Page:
Sunday, May 08, 2005


  • I think this photo of a member of Einsatzgruppe D preparing to shoot a Ukrainian Jew provided my drug addled mind the inspiration for my nightmare.
  • In my dream I am being forced to walk through dense East Texas woods. Despite the thick undergrowth everywhere my path is easy; it is wide and well worn by many, many who have come before me. Like those I see ahead of me I have my arms up and hands clasped behind my head. I am wearing a thin t-shirt and it is soaked through with sweat. Droplets run freely down my face and my right eye stings from the salt getting into it. The air is so humid it is like breathing thin water.

    Along the side of the path are guards, dressed in deep green fatigues. Each of them clutches a rifle that looks familiar but that I do not know the name of. I know rifle is the wrong word; it is some kind of automatic weapon. They too are sweating, but unlike us prisoners they are able to drink water; they have bottles of Dasani that they are drinking. On their right shoulders are sewn American flags. They watch us with a flat stoicism, registering no compassion or even interest.

    Ahead I hear an indistinct command barked out and hear a volley of gunfire. Then silence again.

    I can feel mosquitoes landing and biting me, but I am not allowed to move my hands to swat them or shoo them away. Watching my chest I see one land on my almost translucent with sweat t-shirt. It bites through the shirt and as my legs carry me forward I watch it feed on me.

    There is a commotion behind me and I turn. A thin Asian lady has tripped and fallen. One of the soldiers is telling her to get up and kicking her. I turn and keep going before I get into trouble.

    There is a clearing ahead in the woods and I emerge into it and feel the heat of the sun strike me like a blow. My exposed skin tingles with the sudden warmth. We are herded into a straight line on the edge of a pit. The pit is long, perhaps a football field in length, but not wide, maybe twelve or fifteen feet wide. I can't tell how deep it is because I cannot see the bottom. The piles of bodies start about ten feet below the edge of the pit. I look up and away from the pit and see at the edge of the clearing the big yellow Caterpillar construction equipment. Backhoes dig the pits, bulldozers to fill them. Beyond this pit I see that there are other mass graves of similar size, but these have already been covered with soil.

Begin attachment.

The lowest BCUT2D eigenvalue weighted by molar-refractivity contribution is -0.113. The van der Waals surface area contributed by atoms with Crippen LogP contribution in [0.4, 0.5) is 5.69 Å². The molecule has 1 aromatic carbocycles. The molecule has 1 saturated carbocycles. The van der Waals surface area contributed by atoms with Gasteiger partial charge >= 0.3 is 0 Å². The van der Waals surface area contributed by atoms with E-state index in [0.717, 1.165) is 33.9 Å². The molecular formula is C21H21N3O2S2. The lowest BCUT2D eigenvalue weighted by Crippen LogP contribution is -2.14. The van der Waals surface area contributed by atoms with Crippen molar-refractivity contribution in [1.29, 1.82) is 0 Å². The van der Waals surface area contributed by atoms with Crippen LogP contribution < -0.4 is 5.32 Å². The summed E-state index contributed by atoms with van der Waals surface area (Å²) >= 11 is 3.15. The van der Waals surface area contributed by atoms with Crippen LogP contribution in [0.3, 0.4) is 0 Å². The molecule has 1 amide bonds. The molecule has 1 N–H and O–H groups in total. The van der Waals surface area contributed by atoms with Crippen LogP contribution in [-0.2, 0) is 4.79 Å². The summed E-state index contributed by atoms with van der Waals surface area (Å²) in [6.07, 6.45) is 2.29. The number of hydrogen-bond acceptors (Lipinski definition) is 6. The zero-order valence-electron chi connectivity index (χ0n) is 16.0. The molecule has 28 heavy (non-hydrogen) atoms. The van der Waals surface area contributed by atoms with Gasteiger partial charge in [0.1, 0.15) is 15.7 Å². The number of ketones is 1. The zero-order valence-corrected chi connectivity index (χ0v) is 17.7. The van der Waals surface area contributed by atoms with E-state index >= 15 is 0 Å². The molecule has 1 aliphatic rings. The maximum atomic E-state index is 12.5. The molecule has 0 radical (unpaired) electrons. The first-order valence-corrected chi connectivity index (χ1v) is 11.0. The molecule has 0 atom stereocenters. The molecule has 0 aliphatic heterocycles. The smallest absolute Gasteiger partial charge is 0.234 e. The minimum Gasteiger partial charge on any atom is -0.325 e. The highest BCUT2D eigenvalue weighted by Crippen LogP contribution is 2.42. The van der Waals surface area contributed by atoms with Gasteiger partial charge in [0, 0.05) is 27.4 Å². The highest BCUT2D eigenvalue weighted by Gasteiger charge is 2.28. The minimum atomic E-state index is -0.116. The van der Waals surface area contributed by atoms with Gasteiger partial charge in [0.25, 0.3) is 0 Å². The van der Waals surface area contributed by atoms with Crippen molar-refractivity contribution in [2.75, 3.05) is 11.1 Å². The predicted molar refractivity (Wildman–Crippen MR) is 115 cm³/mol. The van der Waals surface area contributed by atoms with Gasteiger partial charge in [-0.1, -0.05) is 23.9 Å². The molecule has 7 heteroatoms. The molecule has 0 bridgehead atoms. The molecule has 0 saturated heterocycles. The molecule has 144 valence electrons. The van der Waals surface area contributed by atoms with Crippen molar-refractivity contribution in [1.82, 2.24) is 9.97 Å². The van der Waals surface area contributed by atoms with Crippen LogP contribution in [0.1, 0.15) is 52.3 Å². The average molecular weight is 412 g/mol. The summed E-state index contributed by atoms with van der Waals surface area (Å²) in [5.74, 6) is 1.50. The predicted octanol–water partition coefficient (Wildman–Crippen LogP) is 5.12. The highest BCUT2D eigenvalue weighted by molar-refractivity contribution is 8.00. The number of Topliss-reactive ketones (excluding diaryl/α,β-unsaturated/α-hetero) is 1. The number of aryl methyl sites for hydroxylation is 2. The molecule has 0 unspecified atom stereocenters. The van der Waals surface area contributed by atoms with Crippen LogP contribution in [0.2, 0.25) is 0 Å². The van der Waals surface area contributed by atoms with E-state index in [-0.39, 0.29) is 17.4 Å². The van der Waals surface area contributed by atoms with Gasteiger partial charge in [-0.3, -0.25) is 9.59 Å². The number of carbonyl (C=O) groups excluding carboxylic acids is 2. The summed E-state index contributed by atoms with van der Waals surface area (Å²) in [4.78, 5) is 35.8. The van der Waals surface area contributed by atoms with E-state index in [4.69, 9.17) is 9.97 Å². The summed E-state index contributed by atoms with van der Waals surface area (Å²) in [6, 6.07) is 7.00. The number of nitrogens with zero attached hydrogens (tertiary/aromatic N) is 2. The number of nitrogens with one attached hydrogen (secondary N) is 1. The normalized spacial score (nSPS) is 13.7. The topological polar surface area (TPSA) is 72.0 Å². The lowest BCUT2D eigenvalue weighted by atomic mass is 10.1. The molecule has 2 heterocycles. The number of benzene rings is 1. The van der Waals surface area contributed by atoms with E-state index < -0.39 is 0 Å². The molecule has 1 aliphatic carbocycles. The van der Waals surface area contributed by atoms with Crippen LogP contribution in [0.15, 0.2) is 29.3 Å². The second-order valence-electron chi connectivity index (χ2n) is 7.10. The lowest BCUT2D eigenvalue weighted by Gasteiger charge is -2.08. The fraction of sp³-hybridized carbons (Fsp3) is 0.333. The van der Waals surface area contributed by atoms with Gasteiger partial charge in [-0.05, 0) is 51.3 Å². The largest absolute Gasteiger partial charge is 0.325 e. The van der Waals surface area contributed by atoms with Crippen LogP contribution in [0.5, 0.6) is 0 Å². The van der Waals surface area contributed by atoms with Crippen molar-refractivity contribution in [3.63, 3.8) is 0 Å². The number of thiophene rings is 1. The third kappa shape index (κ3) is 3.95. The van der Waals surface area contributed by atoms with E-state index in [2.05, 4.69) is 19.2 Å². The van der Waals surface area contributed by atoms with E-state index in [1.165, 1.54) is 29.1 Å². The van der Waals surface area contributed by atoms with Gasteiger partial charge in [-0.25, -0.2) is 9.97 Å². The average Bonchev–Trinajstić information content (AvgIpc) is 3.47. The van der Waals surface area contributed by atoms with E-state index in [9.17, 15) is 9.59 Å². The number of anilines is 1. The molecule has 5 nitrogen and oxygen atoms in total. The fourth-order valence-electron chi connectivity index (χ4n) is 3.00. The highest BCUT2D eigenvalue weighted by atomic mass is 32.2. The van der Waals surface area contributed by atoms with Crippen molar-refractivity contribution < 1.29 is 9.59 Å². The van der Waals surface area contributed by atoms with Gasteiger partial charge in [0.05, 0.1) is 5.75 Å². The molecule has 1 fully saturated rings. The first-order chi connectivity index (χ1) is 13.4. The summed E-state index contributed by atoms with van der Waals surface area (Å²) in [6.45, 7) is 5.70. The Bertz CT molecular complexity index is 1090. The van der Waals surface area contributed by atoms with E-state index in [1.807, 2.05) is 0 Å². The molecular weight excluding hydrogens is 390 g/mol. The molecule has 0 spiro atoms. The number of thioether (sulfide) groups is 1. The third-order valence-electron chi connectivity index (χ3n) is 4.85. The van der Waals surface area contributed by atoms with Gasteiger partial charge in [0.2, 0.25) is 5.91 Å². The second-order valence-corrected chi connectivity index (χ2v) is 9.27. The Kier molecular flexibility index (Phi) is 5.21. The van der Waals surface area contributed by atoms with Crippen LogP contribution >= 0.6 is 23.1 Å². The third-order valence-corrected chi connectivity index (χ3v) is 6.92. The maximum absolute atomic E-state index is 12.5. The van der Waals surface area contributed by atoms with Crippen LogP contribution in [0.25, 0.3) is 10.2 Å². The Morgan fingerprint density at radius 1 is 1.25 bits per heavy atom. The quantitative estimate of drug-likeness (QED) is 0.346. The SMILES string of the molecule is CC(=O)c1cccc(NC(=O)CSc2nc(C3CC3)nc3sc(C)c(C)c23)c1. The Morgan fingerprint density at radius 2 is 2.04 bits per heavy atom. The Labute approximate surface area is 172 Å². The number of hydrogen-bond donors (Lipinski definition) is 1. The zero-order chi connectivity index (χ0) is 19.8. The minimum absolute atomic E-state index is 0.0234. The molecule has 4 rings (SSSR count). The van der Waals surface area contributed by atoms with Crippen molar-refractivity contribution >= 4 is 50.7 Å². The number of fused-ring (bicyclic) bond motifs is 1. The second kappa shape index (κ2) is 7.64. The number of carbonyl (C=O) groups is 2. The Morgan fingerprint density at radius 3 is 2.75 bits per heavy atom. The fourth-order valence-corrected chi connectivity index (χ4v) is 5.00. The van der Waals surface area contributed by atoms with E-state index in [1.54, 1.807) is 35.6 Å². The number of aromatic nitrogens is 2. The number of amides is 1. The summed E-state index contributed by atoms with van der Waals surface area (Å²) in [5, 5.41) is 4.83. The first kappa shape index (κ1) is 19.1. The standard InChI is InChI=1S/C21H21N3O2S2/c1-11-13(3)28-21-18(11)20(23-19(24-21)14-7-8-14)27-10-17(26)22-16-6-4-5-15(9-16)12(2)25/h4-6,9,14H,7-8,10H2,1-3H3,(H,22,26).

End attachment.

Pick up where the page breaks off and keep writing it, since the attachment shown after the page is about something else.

The soldiers are lining up behind us. There will not be a soldier per prisoner so each will have to shoot several. There is nothing I can do. I look up and stare into the yellow sun.

    "Ready." I can hear the soldiers shifting, raising their guns.


    The gunfire starts and in my peripheral vision I can see people falling into the grave. The shots continue for a couple of seconds and I realize that I am flinching with each shot but not being hit.

    The shots stop and I am still standing.

    "There's always one, isn't there?" I hear a woman's voice ask. She is approaching me from behind and I am starting to shake because I know that voice well.

    She is standing at my side, dressed in a black officer's uniform. She gives me a long unfriendly look. "You were always the lucky one, weren't you, Andy?" She asks.

    It is my sister, Janice.

    "Kneel." She orders and I kneel in the muddy edge of the pit.

    "Look down."

    I look into the pit. It is filled with sprawled bodies. I realize that some are still alive because they are twitching. It is as though looking turned on a switch and I can suddenly hear them moaning, crying, breathing.

    "You don't see them do you? Keep looking. I saw them and I killed her and knew you would be coming."

    I see them suddenly, my wife Laura, on her back looking towards the sun with her remaining eye. A bullet entered the rear of her head and destroyed her face; I can barely recognize her. Beside her but not on her is a baby. The baby is alive, completely unhurt and wriggling.

    This is my daughter.

    "Don't worry, she won't last long after we bury her." Promises my sister and I hear her pull back the slide on her pistol and feel the barrel placed against the back of my skull and I want to pray but cannot remember how to do so.

    Then I am swimming in a deep, lightless sea and it is from this second dream that I awake into the world around me.

    I hate the dreams I get when I am on painkillers. They are never soothing. I don't think I need to worry about becoming addicted to these things; these dreams are too unpleasant. I strongly suspect this nightmare will ruin my whole day. It was too graphic and too real for me to relax.